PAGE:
When are you?

SoLow Fest 2018: Anna Kroll’s This Time’ and George MacLeod’s On Short Notice’

3 minute read
Kroll's 'This Time' asks, "Can we really be here now?" (Photo by Sarah Berman.)
Kroll's 'This Time' asks, "Can we really be here now?" (Photo by Sarah Berman.)

Anna Kroll’s This Time and George MacLeod’s On Short Notice shared a double bill combining dance and performance art for the SoLow Fest. Exploring the possibilities and limitations of the present moment, the evening began with This Time.

Kroll described the piece as “a solo for present me, past me, and everyone in the room.” That collaborative spirit continued with On Short Notice, which MacLeod performed with Mikah Baumrin-Daniels and Shana Crawford. The piece aimed to break away from established patterns and routines.

Be here now?

As the audience arrived and took their seats, Kroll stood in the Da Vinci Art Alliance gallery, hidden beneath a sheet. Only her socks, shoes, and some of her pants were visible. Uncertain, people in the audience giggled. “Nothing will happen,” Kroll intoned when the performance began. But this was not true: something already had.

Kroll’s stillness and silence formed a question mark, one her performance began to address, raising more questions in the process. She asked in the program notes, “Can we really be here now? Can we really be there then?” This Time suggested that time, space, and presence may be less fixed than we think.

The piece consisted of a monologue performed under the sheet, beneath which Kroll held a microphone connected to speakers. First, she welcomed the audience and thanked us for coming. Then came an implied conversation with the people watching. “Mmhmm… Great… Yes… Me, too,” Kroll said following pauses that seemed to respond to the unheard other half of a dialogue.

This Time then became a guided meditation, during which Kroll invited the audience to feel our bodies and become aware of the space. However, the instructions quickly became bizarre. Kroll asked us to imagine alfalfa growing out of our scalps, our skin crisp, our bones made of Styrofoam.

As I listened, I could not tell whether Kroll’s voice was live or recorded. Later in the performance, she argued with and talked over a recording of herself. This created a particularly interesting moment in This Time that confronted viewers with the reality that our past and present selves coexist.

MacLeod's 'On Short Notice' used humor and innovation. (Photo by Olivia Barnum.)
MacLeod's 'On Short Notice' used humor and innovation. (Photo by Olivia Barnum.)

The construct continued when Kroll removed the sheet and concluded her performance with a conversation she performed with a person in the audience. Handing over a typed script, she said, “I’ll be me and you be me.” Together, they reflected different parts of one person’s consciousness, experience, and identity at different moments in time.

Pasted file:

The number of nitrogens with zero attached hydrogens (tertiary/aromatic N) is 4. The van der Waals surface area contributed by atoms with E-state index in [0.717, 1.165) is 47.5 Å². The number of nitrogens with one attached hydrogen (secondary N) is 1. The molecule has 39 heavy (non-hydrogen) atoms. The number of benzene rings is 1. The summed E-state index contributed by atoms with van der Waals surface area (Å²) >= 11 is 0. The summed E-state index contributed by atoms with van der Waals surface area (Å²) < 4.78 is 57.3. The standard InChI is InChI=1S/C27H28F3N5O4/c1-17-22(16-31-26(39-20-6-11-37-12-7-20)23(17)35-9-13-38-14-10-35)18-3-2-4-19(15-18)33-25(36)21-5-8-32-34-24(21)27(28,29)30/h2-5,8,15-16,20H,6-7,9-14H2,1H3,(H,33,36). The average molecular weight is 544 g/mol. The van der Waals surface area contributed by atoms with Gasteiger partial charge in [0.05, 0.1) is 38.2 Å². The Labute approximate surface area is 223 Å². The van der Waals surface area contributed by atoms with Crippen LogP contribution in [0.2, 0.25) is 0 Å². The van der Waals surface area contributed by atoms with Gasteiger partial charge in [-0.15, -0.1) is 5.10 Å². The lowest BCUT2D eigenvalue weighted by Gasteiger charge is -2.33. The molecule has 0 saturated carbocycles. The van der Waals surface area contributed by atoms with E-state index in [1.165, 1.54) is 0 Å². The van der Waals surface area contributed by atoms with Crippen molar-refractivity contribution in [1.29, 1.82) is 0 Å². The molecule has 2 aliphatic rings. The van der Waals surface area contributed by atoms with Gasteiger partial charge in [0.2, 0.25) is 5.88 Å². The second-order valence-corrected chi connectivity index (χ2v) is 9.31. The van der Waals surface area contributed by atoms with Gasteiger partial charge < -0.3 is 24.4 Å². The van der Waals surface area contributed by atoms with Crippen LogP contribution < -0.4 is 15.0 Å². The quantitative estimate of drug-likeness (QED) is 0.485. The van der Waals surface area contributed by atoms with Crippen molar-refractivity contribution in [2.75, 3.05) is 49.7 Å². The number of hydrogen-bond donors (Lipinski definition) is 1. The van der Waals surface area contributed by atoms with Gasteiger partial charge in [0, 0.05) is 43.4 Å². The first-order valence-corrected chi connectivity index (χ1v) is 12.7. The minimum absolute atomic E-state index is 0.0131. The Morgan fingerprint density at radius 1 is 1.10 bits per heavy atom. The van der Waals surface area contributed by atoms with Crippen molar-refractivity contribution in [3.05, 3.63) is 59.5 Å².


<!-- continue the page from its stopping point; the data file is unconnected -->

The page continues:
"What is dance?"

MacLeod’s On Short Notice continued the theme of presence and possibility. He moved slowly in the center of the gallery, flanked by Baumrin-Daniels and Crawford, who initially seemed unaware of him as they studied the art on the walls. The dance contained moments of innovation and humor, as when two dancers dropped to the floor and seemed to become insects while the third held a cup to her mouth to make buzzing noises.

On Short Notice also raised questions such as “What is dance?” and “How do we know?”

The piece — a series of vignettes that blended together but appeared discrete — included movements both recognizable and unrecognizable as dance, such as when the trio linked arms or melted their bodies down to the floor.

Use of sound reinforced the dance’s sense of questioning and its blending of familiar with unfamiliar. Some of On Short Notice was performed to music. Other parts were silent or performed to sounds made by the dancers. I found myself most enjoying the more traditional parts, perhaps because I knew how to appreciate dancers moving in harmony and arm flourishes synchronized with music.

It ended with the performers slowly dancing out of the space and waving goodbye. “That’s it!” one of them called.

On Short Notice was a fitting companion to This Time, with both pieces exploring collaboration and uncertainty while recognizing the humor that can arise when undertaking serious inquiry. Perhaps because of their seeking nature, both felt like works in progress: ambitious, imaginative, and full of questions but offering few answers.

What, When, Where

This Time. By Anna Kroll. On Short Notice. By George MacLeod. SoLow Fest. June 22, 2018, at the Da Vinci Art Alliance, 704 Catherine Street, Philadelphia.

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